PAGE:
All but the most starry-eyed and emotional supporters of the two- state solution can now clearly see the reality of the current situation: Israel has built its system of domination into the very fabric of life for all between the Jordan River and the Mediterranean, but at the same time had been timidly reticent to take responsibility for the results of its actions. [Continue reading...]
Avi Shlaim writes: Exactly 20 years have passed since the Oslo accords were signed on the White House lawn. For all their shortcomings and ambiguities, the accords constituted a historic breakthrough in the century-old conflict between Jews and Arabs in Palestine. It was the first peace agreement between the two principal parties to the conflict: Israelis and Palestinians.
The accords represented real progress on three fronts: the Palestine Liberation Organisation recognised the state of Israel; Israel recognised the PLO as the representative of the Palestinian people; and both sides agreed to resolve their outstanding differences by peaceful means. Mutual recognition replaced mutual rejection. In short, this promised at least the beginning of a reconciliation between two bitterly antagonistic national movements. And the hesitant handshake between Yitzhak Rabin and Yasser Arafat clinched the historic compromise.
Critical to the architecture of Oslo was the notion of gradualism. The text did not address any of the key issues in this dispute: Jerusalem; the right of return of 1948 refugees; the status of Jewish settlements built on occupied Palestinian land; or the borders of the Palestinian entity. All these “permanent status” issues were deferred for negotiations towards the end of the five-year transition period. Basically, this was a modest experiment in Palestinian self-government, starting with the Gaza Strip and the West Bank town of Jericho.
The text did not promise or even mention an independent Palestinian state at the end of the transition period. The Palestinians believed that in return for giving up their claim to 78% of historic Palestine, they would gain an independent state in the remaining 22%, with a capital city in Jerusalem. They were to be bitterly disappointed. [Continue reading...]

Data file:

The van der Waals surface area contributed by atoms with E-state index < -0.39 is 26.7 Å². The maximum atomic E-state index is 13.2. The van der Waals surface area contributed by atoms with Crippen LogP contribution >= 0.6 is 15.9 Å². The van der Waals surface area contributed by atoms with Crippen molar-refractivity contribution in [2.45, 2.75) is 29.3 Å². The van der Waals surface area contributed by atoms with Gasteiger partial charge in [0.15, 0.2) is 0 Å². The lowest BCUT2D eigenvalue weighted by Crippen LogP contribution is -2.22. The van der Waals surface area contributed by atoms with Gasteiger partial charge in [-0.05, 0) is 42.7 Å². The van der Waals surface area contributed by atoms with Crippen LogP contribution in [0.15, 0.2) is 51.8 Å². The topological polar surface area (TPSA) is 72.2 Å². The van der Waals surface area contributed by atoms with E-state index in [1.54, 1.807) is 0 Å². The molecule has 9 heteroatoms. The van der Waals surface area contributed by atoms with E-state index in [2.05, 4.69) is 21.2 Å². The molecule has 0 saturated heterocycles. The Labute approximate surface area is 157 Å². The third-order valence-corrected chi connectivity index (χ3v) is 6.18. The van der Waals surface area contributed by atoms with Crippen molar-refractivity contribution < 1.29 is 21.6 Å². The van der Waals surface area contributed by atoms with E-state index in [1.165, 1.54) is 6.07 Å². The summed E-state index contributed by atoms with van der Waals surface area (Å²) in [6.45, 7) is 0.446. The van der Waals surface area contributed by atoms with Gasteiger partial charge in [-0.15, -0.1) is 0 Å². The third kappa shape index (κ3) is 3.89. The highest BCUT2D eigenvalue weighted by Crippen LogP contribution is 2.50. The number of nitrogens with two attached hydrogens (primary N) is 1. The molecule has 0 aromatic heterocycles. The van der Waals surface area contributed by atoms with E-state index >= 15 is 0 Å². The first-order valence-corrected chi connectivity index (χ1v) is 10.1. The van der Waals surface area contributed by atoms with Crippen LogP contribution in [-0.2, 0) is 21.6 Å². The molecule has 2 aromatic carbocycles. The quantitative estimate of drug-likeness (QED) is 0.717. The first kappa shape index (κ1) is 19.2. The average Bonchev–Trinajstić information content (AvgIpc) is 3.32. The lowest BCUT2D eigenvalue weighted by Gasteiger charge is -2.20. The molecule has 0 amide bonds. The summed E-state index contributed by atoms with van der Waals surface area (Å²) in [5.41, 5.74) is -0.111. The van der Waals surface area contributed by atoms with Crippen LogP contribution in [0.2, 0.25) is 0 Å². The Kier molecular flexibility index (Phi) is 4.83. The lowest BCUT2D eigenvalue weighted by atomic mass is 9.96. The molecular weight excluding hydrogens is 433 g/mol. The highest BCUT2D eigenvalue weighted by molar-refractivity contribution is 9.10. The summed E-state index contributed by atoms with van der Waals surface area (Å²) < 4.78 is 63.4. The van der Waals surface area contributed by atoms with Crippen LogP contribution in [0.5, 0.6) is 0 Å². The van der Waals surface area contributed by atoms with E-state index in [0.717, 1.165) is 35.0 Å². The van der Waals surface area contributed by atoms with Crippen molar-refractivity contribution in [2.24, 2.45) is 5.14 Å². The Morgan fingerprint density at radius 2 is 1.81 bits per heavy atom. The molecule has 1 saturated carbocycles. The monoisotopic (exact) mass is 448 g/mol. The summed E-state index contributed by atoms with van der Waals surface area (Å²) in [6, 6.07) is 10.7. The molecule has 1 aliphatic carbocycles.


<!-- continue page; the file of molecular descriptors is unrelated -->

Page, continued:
The Guardian reports: Israel has said it will release “heavyweight” Palestinian prisoners as part of an agreement to enter preliminary talks in Washington, with the aim of an eventual resumption of long-stalled peace negotiations.
Hours after the US secretary of state, John Kerry, announced that the two sides in the conflict had agreed to discuss terms for negotiations, Yuval Steiniz, Israel’s minister for international relations, said a prisoner release would be carried out in stages.
“I don’t want to give numbers but there will be heavyweight prisoners who have been in jail for tens of years,” he told Israel Radio. The release of long-serving prisoners has been a key Palestinian demand.
But Steinitz said Israel would balk at agreeing on the pre-1967 border as the parameter for territorial negotiations. “There is no chance we will agree to enter any negotiations that begin with defining territorial borders or concessions by Israel, nor a [settlement] construction freeze,” he said.
Kerry’s announcement of progress in his four-month mission to revive the Middle East peace process was delivered in Amman on Friday night after four months of intensive diplomacy. It received mixed interpretations. [Continue reading...]
Rachel Shabi writes: Just for a moment, let’s feign astonishment at this new revelation: Naftali Bennett has just become the latest Israeli official to declare the two-state solution a dead end. Speaking at a conference for Jewish settlers, he said the idea of negotiating for an independent Palestinian state alongside an Israeli one was “futile” and “hopeless” and that the only Israeli approach to this conflict should be to “build, build, build” in the Palestinian West Bank (sorry, in the land that has been Israel “for 3,000 years”).
That last line should make clear that this is not a sudden Bennett endorsement of a one-state solution, with equal rights for all.
But it should, of course, be no great surprise that coalition partner Bennett, the Israeli trade minister and leader of ultranationalist party Jewish Home, should come up with this kind of comment. He is not the first to do so, either. The past few years have been studded with similar pronouncements from high-profile officials.
Just last week the deputy defence minister, Danny Danon, said that the coalition government flatly opposed a two-state solution. Another Knesset member, Tzipi Hotovely, has called a two-state solution an “illusion”.
None of that is so dissimilar from statements made by other Israeli ministers throughout the occupation. For instance, former prime minister Ariel Sharon, back in 1998, summarised the official approach when he gave this advice to the settler movement: “Everyone there should move, should run, should grab more hills, expand more territory. Everything that’s grabbed will be in our hands.” [Continue reading...]